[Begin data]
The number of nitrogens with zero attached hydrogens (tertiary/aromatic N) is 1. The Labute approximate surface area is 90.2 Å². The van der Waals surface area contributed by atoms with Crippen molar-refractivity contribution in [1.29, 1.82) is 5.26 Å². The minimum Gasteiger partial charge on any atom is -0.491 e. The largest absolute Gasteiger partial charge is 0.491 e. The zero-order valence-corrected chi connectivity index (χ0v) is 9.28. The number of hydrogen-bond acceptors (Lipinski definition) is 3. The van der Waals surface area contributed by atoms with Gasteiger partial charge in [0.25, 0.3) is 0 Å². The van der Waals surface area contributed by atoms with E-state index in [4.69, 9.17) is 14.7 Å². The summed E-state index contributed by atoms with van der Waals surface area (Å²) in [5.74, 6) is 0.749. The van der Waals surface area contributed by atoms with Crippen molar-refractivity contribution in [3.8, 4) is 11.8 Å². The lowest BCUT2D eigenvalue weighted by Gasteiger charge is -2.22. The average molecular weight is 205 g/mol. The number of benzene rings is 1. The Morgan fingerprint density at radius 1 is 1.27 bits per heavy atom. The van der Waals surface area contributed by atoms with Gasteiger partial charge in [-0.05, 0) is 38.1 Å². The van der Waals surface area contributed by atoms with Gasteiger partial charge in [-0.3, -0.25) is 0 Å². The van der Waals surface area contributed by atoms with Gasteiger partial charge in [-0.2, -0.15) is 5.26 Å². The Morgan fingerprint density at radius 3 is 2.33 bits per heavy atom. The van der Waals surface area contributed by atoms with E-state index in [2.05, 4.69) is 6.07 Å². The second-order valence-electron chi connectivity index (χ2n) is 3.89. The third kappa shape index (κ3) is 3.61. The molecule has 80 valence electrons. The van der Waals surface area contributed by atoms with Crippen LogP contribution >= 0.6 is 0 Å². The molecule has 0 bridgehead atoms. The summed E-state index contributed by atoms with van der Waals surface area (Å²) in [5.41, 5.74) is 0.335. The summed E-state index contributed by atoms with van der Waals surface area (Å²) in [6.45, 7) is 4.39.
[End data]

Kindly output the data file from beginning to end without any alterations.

The number of nitrogens with zero attached hydrogens (tertiary/aromatic N) is 1. The Labute approximate surface area is 90.2 Å². The van der Waals surface area contributed by atoms with Crippen molar-refractivity contribution in [1.29, 1.82) is 5.26 Å². The minimum Gasteiger partial charge on any atom is -0.491 e. The largest absolute Gasteiger partial charge is 0.491 e. The zero-order valence-corrected chi connectivity index (χ0v) is 9.28. The number of hydrogen-bond acceptors (Lipinski definition) is 3. The van der Waals surface area contributed by atoms with Gasteiger partial charge in [0.25, 0.3) is 0 Å². The van der Waals surface area contributed by atoms with E-state index in [4.69, 9.17) is 14.7 Å². The summed E-state index contributed by atoms with van der Waals surface area (Å²) in [5.74, 6) is 0.749. The van der Waals surface area contributed by atoms with Crippen molar-refractivity contribution in [3.8, 4) is 11.8 Å². The lowest BCUT2D eigenvalue weighted by Gasteiger charge is -2.22. The average molecular weight is 205 g/mol. The number of benzene rings is 1. The Morgan fingerprint density at radius 1 is 1.27 bits per heavy atom. The van der Waals surface area contributed by atoms with Gasteiger partial charge in [-0.05, 0) is 38.1 Å². The van der Waals surface area contributed by atoms with Gasteiger partial charge in [-0.3, -0.25) is 0 Å². The van der Waals surface area contributed by atoms with Gasteiger partial charge in [-0.2, -0.15) is 5.26 Å². The Morgan fingerprint density at radius 3 is 2.33 bits per heavy atom. The van der Waals surface area contributed by atoms with E-state index in [2.05, 4.69) is 6.07 Å². The second-order valence-electron chi connectivity index (χ2n) is 3.89. The third kappa shape index (κ3) is 3.61. The molecule has 80 valence electrons. The van der Waals surface area contributed by atoms with Crippen LogP contribution >= 0.6 is 0 Å². The molecule has 0 bridgehead atoms. The summed E-state index contributed by atoms with van der Waals surface area (Å²) in [5.41, 5.74) is 0.335. The summed E-state index contributed by atoms with van der Waals surface area (Å²) in [6.45, 7) is 4.39.